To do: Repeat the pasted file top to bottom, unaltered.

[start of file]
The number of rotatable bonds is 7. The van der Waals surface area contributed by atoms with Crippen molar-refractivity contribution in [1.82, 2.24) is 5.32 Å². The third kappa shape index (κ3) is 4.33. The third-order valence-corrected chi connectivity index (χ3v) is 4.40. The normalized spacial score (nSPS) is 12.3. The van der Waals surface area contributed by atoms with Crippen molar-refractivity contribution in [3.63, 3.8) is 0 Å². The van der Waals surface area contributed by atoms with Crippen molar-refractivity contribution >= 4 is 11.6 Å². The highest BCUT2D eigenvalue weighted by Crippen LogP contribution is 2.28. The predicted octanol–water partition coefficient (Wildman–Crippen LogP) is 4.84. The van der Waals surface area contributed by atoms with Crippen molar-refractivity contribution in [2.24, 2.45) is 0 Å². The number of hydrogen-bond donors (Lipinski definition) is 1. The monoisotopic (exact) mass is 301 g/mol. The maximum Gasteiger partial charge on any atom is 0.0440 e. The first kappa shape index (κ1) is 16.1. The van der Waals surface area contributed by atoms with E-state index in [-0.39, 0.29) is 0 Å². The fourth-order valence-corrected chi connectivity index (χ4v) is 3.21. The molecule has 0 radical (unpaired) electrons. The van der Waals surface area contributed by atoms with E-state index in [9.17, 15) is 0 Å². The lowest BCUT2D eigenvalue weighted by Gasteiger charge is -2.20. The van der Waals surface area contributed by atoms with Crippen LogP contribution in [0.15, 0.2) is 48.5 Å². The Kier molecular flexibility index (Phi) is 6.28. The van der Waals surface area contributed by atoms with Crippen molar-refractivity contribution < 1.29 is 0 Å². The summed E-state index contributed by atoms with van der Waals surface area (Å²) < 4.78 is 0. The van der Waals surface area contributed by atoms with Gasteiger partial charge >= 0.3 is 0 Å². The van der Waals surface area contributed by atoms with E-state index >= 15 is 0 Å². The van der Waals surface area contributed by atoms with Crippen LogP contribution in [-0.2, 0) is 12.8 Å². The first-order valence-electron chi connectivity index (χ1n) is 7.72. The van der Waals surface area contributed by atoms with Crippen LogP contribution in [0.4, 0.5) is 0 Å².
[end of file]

The number of rotatable bonds is 7. The van der Waals surface area contributed by atoms with Crippen molar-refractivity contribution in [1.82, 2.24) is 5.32 Å². The third kappa shape index (κ3) is 4.33. The third-order valence-corrected chi connectivity index (χ3v) is 4.40. The normalized spacial score (nSPS) is 12.3. The van der Waals surface area contributed by atoms with Crippen molar-refractivity contribution in [3.63, 3.8) is 0 Å². The van der Waals surface area contributed by atoms with Crippen molar-refractivity contribution >= 4 is 11.6 Å². The highest BCUT2D eigenvalue weighted by Crippen LogP contribution is 2.28. The predicted octanol–water partition coefficient (Wildman–Crippen LogP) is 4.84. The van der Waals surface area contributed by atoms with Crippen molar-refractivity contribution in [2.24, 2.45) is 0 Å². The number of hydrogen-bond donors (Lipinski definition) is 1. The monoisotopic (exact) mass is 301 g/mol. The maximum Gasteiger partial charge on any atom is 0.0440 e. The first kappa shape index (κ1) is 16.1. The van der Waals surface area contributed by atoms with E-state index in [-0.39, 0.29) is 0 Å². The fourth-order valence-corrected chi connectivity index (χ4v) is 3.21. The molecule has 0 radical (unpaired) electrons. The van der Waals surface area contributed by atoms with E-state index in [9.17, 15) is 0 Å². The lowest BCUT2D eigenvalue weighted by Gasteiger charge is -2.20. The van der Waals surface area contributed by atoms with Crippen LogP contribution in [0.15, 0.2) is 48.5 Å². The Kier molecular flexibility index (Phi) is 6.28. The van der Waals surface area contributed by atoms with Crippen molar-refractivity contribution < 1.29 is 0 Å². The summed E-state index contributed by atoms with van der Waals surface area (Å²) < 4.78 is 0. The van der Waals surface area contributed by atoms with Gasteiger partial charge >= 0.3 is 0 Å². The van der Waals surface area contributed by atoms with E-state index >= 15 is 0 Å². The van der Waals surface area contributed by atoms with Crippen LogP contribution in [-0.2, 0) is 12.8 Å². The first-order valence-electron chi connectivity index (χ1n) is 7.72. The van der Waals surface area contributed by atoms with Crippen LogP contribution in [0.4, 0.5) is 0 Å².